While the mall sat abandoned, photographer Seph Lawless captured footage from inside and called it “the creepiest” dead mall. In 2017, a salvage company demolished the structure to make way for a mixed-use redevelopment.

Next: A dead malls photographer behind bars?

12. Lincoln Mall

Lincoln Mall

It’s dirty and decrepit. | Seph Lawless via Facebook

  • Matteson, Illinois
  • Closed 2015

Lincoln Mall opened in the Chicago suburbs in 1973 with more than 100 stores. In time, as some of its anchor stores closed, mall traffic declined. Some said the mall lacked both a central food court and adequate security. In the midst of a 2012 renovation, mall owners went broke, and a court ordered the mall’s closing. Video from inside the abandoned mall showed dead trees, mannequin pieces, glass shards, and hanging strings of lights.

In 2016, photographer Seph Lawless’ Lincoln Mall photographs went viral, causing others to try and sneak into the building. Lawless said authorities eventually arrested him to set an example to the others.

Next: Setting for a major motion picture

13. Landmark Mall

Landmark Mall

This dead mall may be a filming location for Wonder Woman 2. | ridzdesign via Instagram

  • Alexandria, Virginia
  • Closed 2017

Even dead malls sometimes have value: Plans are to film Wonder Woman 2 starring Gal Gadot inside now-defunct Landmark Mall in 2018. Built in 1965 as an outdoor mall, it was enclosed in 1990. However, anchors gradually departed, and after Macy’s left in 2017, the entire mall was shuttered.

The spot will eventually be transformed into an urban village with restaurants and a movie theater. A homeless shelter was also temporarily set up onsite.

Next: A brutal murder led to its downfall.

14. Owings Mills Mall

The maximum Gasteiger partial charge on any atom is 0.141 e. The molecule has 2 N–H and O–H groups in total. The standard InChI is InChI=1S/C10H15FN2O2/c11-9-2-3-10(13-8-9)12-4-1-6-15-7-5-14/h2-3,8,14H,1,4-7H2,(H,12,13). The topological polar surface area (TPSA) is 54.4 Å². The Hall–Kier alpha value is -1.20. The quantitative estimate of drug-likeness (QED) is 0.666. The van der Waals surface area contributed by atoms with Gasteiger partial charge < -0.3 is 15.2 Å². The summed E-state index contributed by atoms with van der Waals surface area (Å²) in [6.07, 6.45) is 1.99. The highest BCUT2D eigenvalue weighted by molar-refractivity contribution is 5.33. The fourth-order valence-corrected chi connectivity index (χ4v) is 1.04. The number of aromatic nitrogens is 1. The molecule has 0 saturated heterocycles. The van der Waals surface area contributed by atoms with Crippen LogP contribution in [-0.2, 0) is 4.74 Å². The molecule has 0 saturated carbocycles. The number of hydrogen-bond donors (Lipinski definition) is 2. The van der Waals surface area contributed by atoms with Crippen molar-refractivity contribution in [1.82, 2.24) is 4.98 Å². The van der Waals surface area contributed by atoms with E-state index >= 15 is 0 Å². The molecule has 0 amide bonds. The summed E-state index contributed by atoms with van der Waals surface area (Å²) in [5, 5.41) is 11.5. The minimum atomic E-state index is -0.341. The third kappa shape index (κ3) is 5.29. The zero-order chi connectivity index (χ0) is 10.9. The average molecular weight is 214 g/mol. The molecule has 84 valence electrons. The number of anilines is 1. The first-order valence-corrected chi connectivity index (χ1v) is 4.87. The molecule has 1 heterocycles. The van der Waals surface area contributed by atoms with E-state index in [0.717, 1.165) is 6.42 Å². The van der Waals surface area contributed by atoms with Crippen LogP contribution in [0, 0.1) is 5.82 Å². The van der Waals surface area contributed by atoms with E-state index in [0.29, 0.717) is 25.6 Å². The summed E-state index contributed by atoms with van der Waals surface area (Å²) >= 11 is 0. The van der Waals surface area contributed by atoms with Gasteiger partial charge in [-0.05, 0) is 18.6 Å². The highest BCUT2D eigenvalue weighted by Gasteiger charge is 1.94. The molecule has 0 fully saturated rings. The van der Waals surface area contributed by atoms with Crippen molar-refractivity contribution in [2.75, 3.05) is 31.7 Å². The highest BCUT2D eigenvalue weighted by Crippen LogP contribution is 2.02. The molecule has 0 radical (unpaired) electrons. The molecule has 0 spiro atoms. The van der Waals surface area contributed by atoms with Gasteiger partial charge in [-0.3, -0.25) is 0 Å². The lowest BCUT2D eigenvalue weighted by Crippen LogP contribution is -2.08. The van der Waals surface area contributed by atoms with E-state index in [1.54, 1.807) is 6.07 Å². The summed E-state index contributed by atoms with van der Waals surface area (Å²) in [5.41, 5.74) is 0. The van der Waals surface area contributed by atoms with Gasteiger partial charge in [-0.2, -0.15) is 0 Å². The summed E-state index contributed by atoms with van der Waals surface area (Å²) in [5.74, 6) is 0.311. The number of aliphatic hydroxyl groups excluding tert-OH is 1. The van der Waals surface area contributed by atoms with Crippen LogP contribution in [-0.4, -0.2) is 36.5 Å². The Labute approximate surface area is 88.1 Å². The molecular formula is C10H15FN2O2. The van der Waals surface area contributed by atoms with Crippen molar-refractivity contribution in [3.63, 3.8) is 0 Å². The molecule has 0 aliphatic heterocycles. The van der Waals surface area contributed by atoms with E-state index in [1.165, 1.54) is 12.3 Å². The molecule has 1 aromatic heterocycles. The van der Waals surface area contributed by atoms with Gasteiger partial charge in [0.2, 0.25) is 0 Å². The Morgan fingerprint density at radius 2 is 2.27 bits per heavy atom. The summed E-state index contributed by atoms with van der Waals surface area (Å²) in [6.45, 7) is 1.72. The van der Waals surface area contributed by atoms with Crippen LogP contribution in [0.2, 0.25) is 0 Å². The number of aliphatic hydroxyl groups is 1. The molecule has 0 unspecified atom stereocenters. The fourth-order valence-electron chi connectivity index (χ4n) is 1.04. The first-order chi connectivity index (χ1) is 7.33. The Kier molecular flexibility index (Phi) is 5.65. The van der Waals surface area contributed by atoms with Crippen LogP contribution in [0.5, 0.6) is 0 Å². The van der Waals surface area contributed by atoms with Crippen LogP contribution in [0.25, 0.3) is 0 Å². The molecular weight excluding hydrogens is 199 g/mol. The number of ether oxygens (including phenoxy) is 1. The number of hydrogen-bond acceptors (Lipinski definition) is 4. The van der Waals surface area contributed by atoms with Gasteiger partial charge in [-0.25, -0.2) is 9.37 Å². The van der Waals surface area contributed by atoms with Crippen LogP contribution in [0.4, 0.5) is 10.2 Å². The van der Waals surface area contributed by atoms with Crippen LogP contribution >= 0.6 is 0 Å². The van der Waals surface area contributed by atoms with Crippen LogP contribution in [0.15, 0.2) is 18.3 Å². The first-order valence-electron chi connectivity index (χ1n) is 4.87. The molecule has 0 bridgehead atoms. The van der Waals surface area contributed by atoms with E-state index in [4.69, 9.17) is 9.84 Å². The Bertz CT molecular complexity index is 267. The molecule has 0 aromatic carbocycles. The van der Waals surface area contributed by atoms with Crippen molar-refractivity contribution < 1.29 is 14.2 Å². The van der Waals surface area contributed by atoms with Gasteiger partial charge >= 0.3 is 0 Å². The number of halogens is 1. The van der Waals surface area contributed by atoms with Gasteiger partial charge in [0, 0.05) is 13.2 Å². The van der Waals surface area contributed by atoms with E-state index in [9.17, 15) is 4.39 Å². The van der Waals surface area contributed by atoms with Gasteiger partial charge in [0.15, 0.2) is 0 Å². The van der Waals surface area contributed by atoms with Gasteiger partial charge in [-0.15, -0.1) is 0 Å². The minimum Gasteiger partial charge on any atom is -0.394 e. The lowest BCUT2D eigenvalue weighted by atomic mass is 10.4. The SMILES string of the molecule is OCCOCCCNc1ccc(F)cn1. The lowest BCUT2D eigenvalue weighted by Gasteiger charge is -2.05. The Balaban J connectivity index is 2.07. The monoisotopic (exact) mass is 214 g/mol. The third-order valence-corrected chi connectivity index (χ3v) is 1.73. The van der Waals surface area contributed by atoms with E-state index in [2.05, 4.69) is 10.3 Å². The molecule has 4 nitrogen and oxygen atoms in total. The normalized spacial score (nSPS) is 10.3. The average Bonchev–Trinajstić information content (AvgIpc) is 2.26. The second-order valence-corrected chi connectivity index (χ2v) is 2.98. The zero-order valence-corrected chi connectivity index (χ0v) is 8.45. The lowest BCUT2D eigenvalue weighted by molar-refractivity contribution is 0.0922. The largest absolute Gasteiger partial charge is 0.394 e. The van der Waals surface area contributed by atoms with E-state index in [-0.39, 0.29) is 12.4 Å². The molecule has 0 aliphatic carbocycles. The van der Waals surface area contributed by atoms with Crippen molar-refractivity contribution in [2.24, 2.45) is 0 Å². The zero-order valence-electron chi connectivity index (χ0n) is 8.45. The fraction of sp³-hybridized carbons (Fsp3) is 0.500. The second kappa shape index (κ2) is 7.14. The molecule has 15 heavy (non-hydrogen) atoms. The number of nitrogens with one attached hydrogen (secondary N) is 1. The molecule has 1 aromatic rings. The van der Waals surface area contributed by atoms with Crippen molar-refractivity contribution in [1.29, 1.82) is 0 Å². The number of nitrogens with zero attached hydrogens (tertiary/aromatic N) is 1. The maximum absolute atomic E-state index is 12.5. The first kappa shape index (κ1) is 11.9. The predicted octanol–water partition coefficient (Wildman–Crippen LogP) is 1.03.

Owings Mills Mall

It’s hard to imagine that this was once an upscale shopping center. | Seph Lawless via Facebook

  • Owings Mills, Maryland
  • Closed 2015

This upscale, Baltimore-area mall opened 1986 with a seemingly bright future. Higher-end retailers included Saks Fifth Avenue, Benetton, and Williams Sonoma. However, business declined when 28-year-old shopper Christina Marie Brown was murdered on the path to a nearby metro station in 1992. Police determined the motivation was robbery.

Gradually, both shoppers and stores left. The mall closed in 2015 and sat empty except for dead palm trees, smashed glass, and a dried-up fountain. In 2017, it was completely demolished, with plans to redevelop it into a new shopping center with up to 30 stores, including a Costco and remodeled AMC Theatre.

Next: Was it a mall or an arboretum?

15. Rolling Acres Mall

Rolling Acres Mall

There were serious money problems. | Seph Lawless via Facebook

  • Akron, Ohio
  • Closed 2008

It sounds more like an arboretum than a shopping mall: When it opened in 1975, the stunning Rolling Acres featured an abundance of lush trees and shrubberies. A water fountain exploded toward the glass ceiling. A local Cleveland newspaper calls it “the cherry on top of Akron’s blossoming indoor retail scene” in its heyday.

What caused its downfall? Some merchants complained it wasn’t being kept up. It also was plagued by money problems and eventual hefty competition from surrounding areas. It eventually ended up closing its doors in 2008.